SoIguessthatlike I still have spring break pictures I need to share.
! Let’s do that.
We visited Lockheed Martin and got to climb inside a mock up of the Orion capsule. We also got to simulate docking to the space station. The Lockheed people were a great group. They gave us luggage tags, little notebooks, and lunch kits.
We spent an evening at the Kemah Boardwalk where we played an epic game of…well I don’t remember what it’s called but, the objective was to not be touching the ground of the playground when the person who was it yelled…something. Anyway there was a lot of climbing on things that aren’t designed for 20+ year olds to even be on, and no one broke anything, so it was a good night.
This is a short post, but I’m making the next immediately after publishing. I just want to break them up
So I just applied for a NASA Social that sounds INCREDIBLE.
NASA will host a one-day event for 30 social media followers on July 17, 2013, at NASA’s Johnson Space Center in Houston. Home of Mission Control and astronaut training, the NASA Social event will give guests an opportunity to learn more about the International Space Station, the life science research conducted on board, and health stabilization process for astronauts training for, living aboard and returning from the space station. Participants will also have a chance to ask questions of space station human research scientists and participate in a unique fitness demonstration.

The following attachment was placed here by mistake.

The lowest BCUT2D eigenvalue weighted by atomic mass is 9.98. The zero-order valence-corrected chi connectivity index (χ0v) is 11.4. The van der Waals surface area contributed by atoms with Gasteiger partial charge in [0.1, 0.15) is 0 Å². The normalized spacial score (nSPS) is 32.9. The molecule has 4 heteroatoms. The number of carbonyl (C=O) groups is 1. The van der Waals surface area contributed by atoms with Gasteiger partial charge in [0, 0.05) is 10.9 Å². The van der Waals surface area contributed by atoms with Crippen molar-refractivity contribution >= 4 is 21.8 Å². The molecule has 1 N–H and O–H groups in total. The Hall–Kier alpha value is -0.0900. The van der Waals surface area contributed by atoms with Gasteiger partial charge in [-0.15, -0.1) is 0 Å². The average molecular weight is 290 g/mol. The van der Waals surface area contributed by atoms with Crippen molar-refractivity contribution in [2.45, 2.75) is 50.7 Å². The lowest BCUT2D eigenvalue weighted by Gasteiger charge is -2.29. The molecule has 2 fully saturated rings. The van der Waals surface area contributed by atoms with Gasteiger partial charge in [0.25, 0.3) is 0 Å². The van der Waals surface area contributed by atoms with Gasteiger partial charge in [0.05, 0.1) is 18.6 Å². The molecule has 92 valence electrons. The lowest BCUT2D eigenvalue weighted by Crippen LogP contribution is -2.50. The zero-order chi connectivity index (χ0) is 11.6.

I need to go to Houston at some point this summer anyway. Might as well let NASA decide when for me.
I know hundreds of people will apply, and they’re only selecting 30, so it’s doubtful I’ll get selected, especially since I was selected for Goldstone, but eeerngh! IT SOUNDS AMAZING!
PICK ME NASA! PICK ME! I WILL TWEET AND TUMBLR AND REDDIT AND INSTAGRAM AND VINE SO MUCH. JUST PICK ME, ALRIGHT?!
To learn more about this NASA Social and the NASA Social program, click here. And even though it lessens my chance of being selected, I encourage you to register for this social. If you are selected, your only hurdle is getting yourself to Houston (if you don’t already live there), you have to do that yourself. Attending a NASA Social is an excellent decision you won’t regret. Yea space!
Voyager - Space Show @1988 (kevindart)
This needs to be posterized…
The earth is governed by geological processes. Thrust faults are both terrestrial and extraterrestrial geological features that signify crustal compression. Research on the topic by University of Arizona students has shown a disregard for studies with varying degrees of gravity. It is unknown if gravity is a governing factor when computing an angle of failure for thrust faults. The UASEDS Microgravity team has designed and built an experiment that will test the influence of varying gravitational forces on thrust fault analogues. The experiment is being run in NASA’s Reduced Gravity Student Flight Opportunities Program. Read about the experiment and the student’s flight experience here!